With water shortages crippling two of Barbados’ major agricultural areas, River Plantation in St Philip and Spring Hall in St Lucy, Government is close to finding a water solution to the recurring problem, Minister of Agriculture Indar Weir has advised.
According to Weir, his ministry has actively been on the hunt for the technology as well as funding and quite recently these endeavours appear to be yielding positive results.
“My Permanent Secretary and I took the opportunity when we were in Rome attending the FAO [Food and Agricultural Organization] to meet with the Deputy Director General of the FAO and the Director General elect as IFAD [International Fund for Agricultural Development]. During this meeting, we discussed technical support for solutions at River Plantation. We sought to acquire funding to put in the necessary technology for those farmers, so that they would hopefully never ever have to complain about water shortages. I am hoping to put this in place in the very short term,” said Weir.
The Minister did not go into details about Government’s plans to ensure steady water supply during prolonged droughts.
Two months ago, vegetable producers in the east joined farmers in the north complaining that water shortages were destroying their businesses.
Farmers at the River Plantation Land Lease Project in St Philip told Barbados TODAY that after harvesting the current crop they will be forced to abandon the plots until the rains return.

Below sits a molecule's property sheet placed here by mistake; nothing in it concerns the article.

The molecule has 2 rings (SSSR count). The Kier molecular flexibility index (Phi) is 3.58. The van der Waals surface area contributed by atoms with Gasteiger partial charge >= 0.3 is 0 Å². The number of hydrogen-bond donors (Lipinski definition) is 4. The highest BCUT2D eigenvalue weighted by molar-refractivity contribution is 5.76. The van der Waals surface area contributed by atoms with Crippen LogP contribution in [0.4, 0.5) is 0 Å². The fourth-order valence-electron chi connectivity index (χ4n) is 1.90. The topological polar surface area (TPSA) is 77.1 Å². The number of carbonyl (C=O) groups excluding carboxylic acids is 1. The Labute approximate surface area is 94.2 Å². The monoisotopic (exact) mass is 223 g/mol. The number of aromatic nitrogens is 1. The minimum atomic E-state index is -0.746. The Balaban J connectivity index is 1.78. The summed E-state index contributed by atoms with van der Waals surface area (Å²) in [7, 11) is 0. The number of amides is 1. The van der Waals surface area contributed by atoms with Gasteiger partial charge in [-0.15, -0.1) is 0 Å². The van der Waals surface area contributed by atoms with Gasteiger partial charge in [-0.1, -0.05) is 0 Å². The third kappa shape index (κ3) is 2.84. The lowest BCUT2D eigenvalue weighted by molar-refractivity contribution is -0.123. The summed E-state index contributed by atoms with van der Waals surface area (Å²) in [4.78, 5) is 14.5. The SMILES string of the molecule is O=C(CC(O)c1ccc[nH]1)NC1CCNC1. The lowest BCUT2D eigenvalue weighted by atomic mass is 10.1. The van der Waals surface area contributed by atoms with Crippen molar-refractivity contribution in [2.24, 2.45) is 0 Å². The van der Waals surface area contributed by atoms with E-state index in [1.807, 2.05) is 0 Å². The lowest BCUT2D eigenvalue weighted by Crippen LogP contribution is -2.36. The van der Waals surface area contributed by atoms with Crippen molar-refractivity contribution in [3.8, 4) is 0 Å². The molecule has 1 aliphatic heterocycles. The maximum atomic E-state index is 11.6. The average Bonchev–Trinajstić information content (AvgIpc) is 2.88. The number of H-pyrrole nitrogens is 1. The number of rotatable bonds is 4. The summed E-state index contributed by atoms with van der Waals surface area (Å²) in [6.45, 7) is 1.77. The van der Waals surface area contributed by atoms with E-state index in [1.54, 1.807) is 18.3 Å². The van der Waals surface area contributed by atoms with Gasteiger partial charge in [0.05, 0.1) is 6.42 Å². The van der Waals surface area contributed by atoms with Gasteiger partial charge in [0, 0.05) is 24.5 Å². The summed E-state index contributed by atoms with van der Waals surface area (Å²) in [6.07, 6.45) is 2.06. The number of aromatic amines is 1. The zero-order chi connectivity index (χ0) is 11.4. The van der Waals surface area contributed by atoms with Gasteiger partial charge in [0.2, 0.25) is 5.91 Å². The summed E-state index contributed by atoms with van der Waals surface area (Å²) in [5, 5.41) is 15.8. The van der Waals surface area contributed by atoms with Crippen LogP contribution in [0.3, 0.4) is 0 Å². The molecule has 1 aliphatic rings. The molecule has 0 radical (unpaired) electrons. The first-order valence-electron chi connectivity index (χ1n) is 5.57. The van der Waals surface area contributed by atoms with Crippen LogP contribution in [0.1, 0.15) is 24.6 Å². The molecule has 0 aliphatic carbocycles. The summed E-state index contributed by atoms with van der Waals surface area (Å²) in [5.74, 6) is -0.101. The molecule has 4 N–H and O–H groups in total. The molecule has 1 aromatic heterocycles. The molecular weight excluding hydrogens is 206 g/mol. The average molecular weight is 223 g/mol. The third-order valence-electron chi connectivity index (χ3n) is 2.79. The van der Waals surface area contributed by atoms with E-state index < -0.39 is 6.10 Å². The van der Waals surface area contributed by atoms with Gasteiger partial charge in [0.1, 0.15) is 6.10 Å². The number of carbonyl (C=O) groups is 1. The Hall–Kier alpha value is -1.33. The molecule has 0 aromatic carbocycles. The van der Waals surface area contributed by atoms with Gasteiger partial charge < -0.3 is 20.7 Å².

Farmers explained that while they have been experiencing water shortages on the project for years, the water levels at the pond which feeds the Barbados Agricultural Development & Marketing Corporation’s (BADMC) pumping station, are critically low and drying up.
However, Weir lashed out at the previous administration for not addressing the problem sooner and with the same degree of urgency. He argued that with the impending impacts of climate change discussed at length for decades, the Democratic Labour Party (DLP) administration which led the country in the ten years prior to May 2018, has no excuse for not getting ahead of the problem.
“This is something that should have been done long ago and if you go to the farmers in Spring Hall St Lucy, the same thing should have been done. Droughts are upon us; this is what climate change has done. The entire region is facing the same problem and for us to have a conversation publicly as though any man can stop a drought, is a silly conversation,” he said.
The Minister added, “For farmers to complain at this 11th hour about having droughts and saying that ‘nobody cares,’ is a message we can’t carry in this country. Our reality is that it has always been there. We are going to do our best to ensure that we fix it.”